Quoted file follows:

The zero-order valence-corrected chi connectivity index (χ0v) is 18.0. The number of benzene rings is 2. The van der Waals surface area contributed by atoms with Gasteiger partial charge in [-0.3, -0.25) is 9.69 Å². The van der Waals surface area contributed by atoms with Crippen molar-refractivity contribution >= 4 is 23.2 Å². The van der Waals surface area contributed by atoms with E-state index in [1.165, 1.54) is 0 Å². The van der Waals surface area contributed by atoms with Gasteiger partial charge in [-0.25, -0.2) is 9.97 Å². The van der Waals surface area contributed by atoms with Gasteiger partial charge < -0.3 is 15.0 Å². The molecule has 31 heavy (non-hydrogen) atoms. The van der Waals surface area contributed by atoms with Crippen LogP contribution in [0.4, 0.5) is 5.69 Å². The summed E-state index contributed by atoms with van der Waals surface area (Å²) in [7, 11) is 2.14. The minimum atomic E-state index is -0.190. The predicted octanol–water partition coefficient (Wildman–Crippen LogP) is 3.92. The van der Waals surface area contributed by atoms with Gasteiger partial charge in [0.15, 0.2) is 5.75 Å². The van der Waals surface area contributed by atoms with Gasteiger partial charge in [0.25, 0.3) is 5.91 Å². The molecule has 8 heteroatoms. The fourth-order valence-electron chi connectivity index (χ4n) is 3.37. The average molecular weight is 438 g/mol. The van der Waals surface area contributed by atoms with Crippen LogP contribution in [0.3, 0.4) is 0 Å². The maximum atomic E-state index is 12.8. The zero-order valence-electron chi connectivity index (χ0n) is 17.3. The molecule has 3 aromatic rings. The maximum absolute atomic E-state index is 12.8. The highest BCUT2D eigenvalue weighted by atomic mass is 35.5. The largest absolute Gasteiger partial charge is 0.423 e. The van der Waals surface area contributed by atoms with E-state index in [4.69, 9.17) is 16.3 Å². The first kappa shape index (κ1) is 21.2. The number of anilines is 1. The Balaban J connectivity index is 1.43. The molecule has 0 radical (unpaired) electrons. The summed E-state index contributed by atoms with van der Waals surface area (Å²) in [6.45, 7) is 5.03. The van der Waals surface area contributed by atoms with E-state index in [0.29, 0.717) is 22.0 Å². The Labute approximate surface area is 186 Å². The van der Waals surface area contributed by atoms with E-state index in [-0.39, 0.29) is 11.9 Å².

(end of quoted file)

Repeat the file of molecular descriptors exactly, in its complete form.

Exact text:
The zero-order valence-corrected chi connectivity index (χ0v) is 18.0. The number of benzene rings is 2. The van der Waals surface area contributed by atoms with Gasteiger partial charge in [-0.3, -0.25) is 9.69 Å². The van der Waals surface area contributed by atoms with Crippen molar-refractivity contribution >= 4 is 23.2 Å². The van der Waals surface area contributed by atoms with E-state index in [1.165, 1.54) is 0 Å². The van der Waals surface area contributed by atoms with Gasteiger partial charge in [-0.25, -0.2) is 9.97 Å². The van der Waals surface area contributed by atoms with Gasteiger partial charge < -0.3 is 15.0 Å². The molecule has 31 heavy (non-hydrogen) atoms. The van der Waals surface area contributed by atoms with Crippen LogP contribution in [0.4, 0.5) is 5.69 Å². The summed E-state index contributed by atoms with van der Waals surface area (Å²) in [7, 11) is 2.14. The minimum atomic E-state index is -0.190. The predicted octanol–water partition coefficient (Wildman–Crippen LogP) is 3.92. The van der Waals surface area contributed by atoms with Gasteiger partial charge in [0.15, 0.2) is 5.75 Å². The van der Waals surface area contributed by atoms with Gasteiger partial charge in [0.25, 0.3) is 5.91 Å². The molecule has 8 heteroatoms. The fourth-order valence-electron chi connectivity index (χ4n) is 3.37. The average molecular weight is 438 g/mol. The van der Waals surface area contributed by atoms with Crippen LogP contribution in [0.3, 0.4) is 0 Å². The maximum atomic E-state index is 12.8. The zero-order valence-electron chi connectivity index (χ0n) is 17.3. The molecule has 3 aromatic rings. The maximum absolute atomic E-state index is 12.8. The highest BCUT2D eigenvalue weighted by atomic mass is 35.5. The largest absolute Gasteiger partial charge is 0.423 e. The van der Waals surface area contributed by atoms with E-state index in [4.69, 9.17) is 16.3 Å². The first kappa shape index (κ1) is 21.2. The number of anilines is 1. The Balaban J connectivity index is 1.43. The molecule has 0 radical (unpaired) electrons. The summed E-state index contributed by atoms with van der Waals surface area (Å²) in [6.45, 7) is 5.03. The van der Waals surface area contributed by atoms with E-state index in [0.29, 0.717) is 22.0 Å². The Labute approximate surface area is 186 Å². The van der Waals surface area contributed by atoms with E-state index in [-0.39, 0.29) is 11.9 Å².